Re: RARA-AVIS: Re: Random Notes On Redemption

From: Patrick King (
Date: 06 Sep 2009

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    Merriam-Webster' s definition of nihilism:

    1 a : a viewpoint that traditional values and beliefs are unfounded and that existence is senseless and useless b : a doctrine that denies any objective ground of truth and especially of moral truths

    2 a : a doctrine or belief that conditions in the social organization are so bad as to make destruction desirable for its own sake independent of any constructive program or possibility b capitalized : the program of a 19th century Russian party advocating revolutionary reform and using terrorism and assassination

    I think anyone who has read James M. Cain's "Double Indemnity" would have to say it takes a nihlistic viewpoint, and I'd argue the same about "Postman Always Rings Twice", and many other noir novels, including those by Jim Thompson, Jason Starr, Charles Willeford, etc..


    I think the concept of nihilism is too strong to describe any of these books or writers. None of these authors are making sweeping statements about the circumstances of society or life in general. They're telling specific stories about specific people which may be applied to some extent as metaphors for their readers. Nonetheless, few of us live lives like Dolly Dillon in A HELL OF A WOMAN, or Jake Blake in WILD WIVES. To anyone who really considers the problem it's hard to doubt that "truth" is a relative term and there is no empiric evidence of "moral truth." Still, their is empiric evidence of cause and effect, even though these two elements (as Pynchon points out in AGAINST THE DAY) are actually one, the first inevitably leading to the second which is really the end of the first: if you keep killing you will, in all likelihood, be apprehended and killed or incarcerated depending on who catches you.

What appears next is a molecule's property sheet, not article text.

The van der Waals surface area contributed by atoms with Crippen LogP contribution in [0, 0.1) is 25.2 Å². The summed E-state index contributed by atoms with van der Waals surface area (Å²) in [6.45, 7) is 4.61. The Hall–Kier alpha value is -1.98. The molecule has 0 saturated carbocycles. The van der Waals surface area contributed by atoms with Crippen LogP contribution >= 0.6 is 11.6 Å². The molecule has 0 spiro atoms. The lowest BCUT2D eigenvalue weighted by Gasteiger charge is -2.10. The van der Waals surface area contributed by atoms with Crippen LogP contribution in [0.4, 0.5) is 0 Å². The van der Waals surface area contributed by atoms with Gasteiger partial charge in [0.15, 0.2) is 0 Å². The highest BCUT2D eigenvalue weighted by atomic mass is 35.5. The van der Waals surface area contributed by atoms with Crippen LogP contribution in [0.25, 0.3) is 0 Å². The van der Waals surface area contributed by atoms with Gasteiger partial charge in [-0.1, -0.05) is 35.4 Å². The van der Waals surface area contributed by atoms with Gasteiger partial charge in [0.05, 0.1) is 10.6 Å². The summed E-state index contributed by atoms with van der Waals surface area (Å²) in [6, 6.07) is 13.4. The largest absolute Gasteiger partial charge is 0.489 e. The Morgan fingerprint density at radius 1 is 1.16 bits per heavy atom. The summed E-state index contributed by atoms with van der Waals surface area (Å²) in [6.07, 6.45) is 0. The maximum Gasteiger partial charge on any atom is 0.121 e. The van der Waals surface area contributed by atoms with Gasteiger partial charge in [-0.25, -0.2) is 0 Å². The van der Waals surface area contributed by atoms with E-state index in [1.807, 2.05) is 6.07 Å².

This neither implies nor states that "conditions in the social organization are so bad as to make destruction desirable for its own sake independent of any constructive program or possibility." What all criminals have in common, collarless or white collar, is low self esteem. They don't believe they can accomplish their objectives without taking advantage of other people. As Springsteen put it: "...There's just winners and losers, and don't get caught on the wrong side of that line. I'm tired of being stuck on that loser end, so tonight I'm gonna meet a man and do a little favor for him."

    When a person is so downtrodden they can't see a win/win possibility, that's when they tend to cross the line. You and I, and even the guy in the song, knows exactly how this is all going to go down. But when he goes to meet that man, it's a kind of surrender. He's saying, 'I give up. I'll take a chance with my freedom.' And if it works this time, he'll take another chance... and another.

    This does not mean the entire structure is bad. It means that circumstances can push people toward poor choices. The choices are ours, though. We do have the choice.

    Frank Chambers and Walter Huff, very different characters, are, neither of them sophisticated enough to be nihilists. They haven't given it that much thought. Are they both chronically depressed in different ways? Yes. Do they both have low self esteem? Of course they do. Are they likely to go out to meet a man and do a little favor for him? Probably not. Neither is that naive. But will they walk down an ally to meet a beautiful blond with their gats buttoned under their coats? Yep, they're just dumb enough for that.

    Patrick King


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